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Former Prime Minister of Canada Stephen Harper speaks at the 2017 American Israel Public Affairs Committee (AIPAC) policy conference in Washington on March 26, 2017. Stephen Harper has come out against his successor's handling of NAFTA negotiations with the United States.

Jose Luis Magana/THE CANADIAN PRESS

Stephen Harper has expressed alarm over his successor's handling of NAFTA negotiations with the United States, with the former prime minister declaring the negotiations in real peril in a memo titled, "Napping on NAFTA."

The memo was obtained by The Canadian Press and it criticizes the Trudeau government in several areas: For too quickly rejecting U.S. proposals, for insisting on negotiating alongside Mexico, and for promoting progressive priorities like labour, gender, aboriginal and environmental issues.

The former prime minister says he was worried by what he heard during a recent trip to Washington, where he discussed NAFTA at an event but did not publicly share his misgivings about the Trudeau government.

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"I came back alarmed," said the Oct. 25 letter signed by Harper, and sent to clients of his firm Harper & Associates.

"I fear that the NAFTA re-negotiation is going very badly. I also believe that President (Donald) Trump's threat to terminate NAFTA is not a bluff... I believe this threat is real. Therefore, Canada's government needs to get its head around this reality: it does not matter whether current American proposals are worse than what we have now. What matters in evaluating them is whether it is worth having a trade agreement with the Americans or not."

The current government was not pleased by the letter.

Officials in Ottawa accused the former prime minister of essentially negotiating in public — against the government of Canada. They called the release of the two-page note ill-timed and perplexing.

"This is a gift to the Americans," said one current Canadian official.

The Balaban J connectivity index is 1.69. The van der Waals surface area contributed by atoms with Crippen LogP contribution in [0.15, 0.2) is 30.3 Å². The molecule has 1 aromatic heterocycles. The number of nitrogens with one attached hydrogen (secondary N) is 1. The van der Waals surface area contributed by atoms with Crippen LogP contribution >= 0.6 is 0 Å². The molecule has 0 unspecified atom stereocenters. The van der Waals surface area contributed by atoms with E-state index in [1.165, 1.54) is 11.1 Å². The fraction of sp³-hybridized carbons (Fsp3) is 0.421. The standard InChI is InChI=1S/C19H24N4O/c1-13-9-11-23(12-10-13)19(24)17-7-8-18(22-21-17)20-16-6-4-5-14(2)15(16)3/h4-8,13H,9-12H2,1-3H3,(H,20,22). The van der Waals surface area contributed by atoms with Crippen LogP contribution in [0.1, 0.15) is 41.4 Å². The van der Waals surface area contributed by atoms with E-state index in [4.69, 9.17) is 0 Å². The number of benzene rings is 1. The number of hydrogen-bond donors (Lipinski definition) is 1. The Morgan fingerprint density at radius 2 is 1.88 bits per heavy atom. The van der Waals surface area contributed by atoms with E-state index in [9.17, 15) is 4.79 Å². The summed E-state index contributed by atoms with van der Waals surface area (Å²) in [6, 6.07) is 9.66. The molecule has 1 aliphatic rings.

"There's nothing Wilbur Ross and Robert Lighthizer (from the trump administration) want to see more than prominent Canadians standing up to suggest making concessions to the Americans. Make no mistake: Wilbur Ross and Robert Lighthizer will be very happy with this letter."

The memo accuses the Canadian government of stubbornness on several fronts.

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First, it suggests Canada has been too quick in rejecting American proposals as a "red line," or "poison pill." He said such knee-jerk refusals are only a viable strategy if you truly believe Trump cannot cancel NAFTA — an assessment Harper does not share.

Second, he suggests the government made a tactical error by co-operating too closely with Mexico. He says Trump campaigned on constant complaints about Mexico, not Canada, and Harper appears to suggest it was unwise of the Liberals to insist upon renegotiating a trilateral NAFTA: "How did we get ourselves in this position?... The elephant is Mexico... In fact, the U.S. is both irked and mystified by the Liberals' unwavering devotion to Mexico."

Third, he criticizes the Liberals for pursuing their progressive trade policies in these talks: "Did anyone really think that the Liberals could somehow force the Trump administration into enacting their agenda — union power, climate change, aboriginal claims, gender issues? But while the Canadian government was doing that, the Americans have been laying down their real demands."

Finally, he accuses the Liberals of bungling other disputes over lumber and airplanes. Harper says the Liberals passed up on a chance to renew the softwood lumber agreement in exchange for supporting the Trans-Pacific Partnership, and he says their subsidies to Bombardier set the stage for huge tariffs today.

The Liberals say that last point about softwood lumber is based on a falsehood.

They say there was never a softwood settlement on the table, and that claims to the contrary are wrong. As for the progressive trade agenda, they point to recent polls showing that improved labour and environmental standards in NAFTA are exceptionally popular in the U.S., and they say some of these provisions could help win crucial ratification votes from Democrats to actually get an eventual deal through the U.S. Congress.

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Foreign Affairs Minister Chrystia Freeland scoffed at Harper's missive.

"We will continue to defend Canadian interests," Freeland tweeted on Friday night. "Capitulation is not a negotiating strategy."

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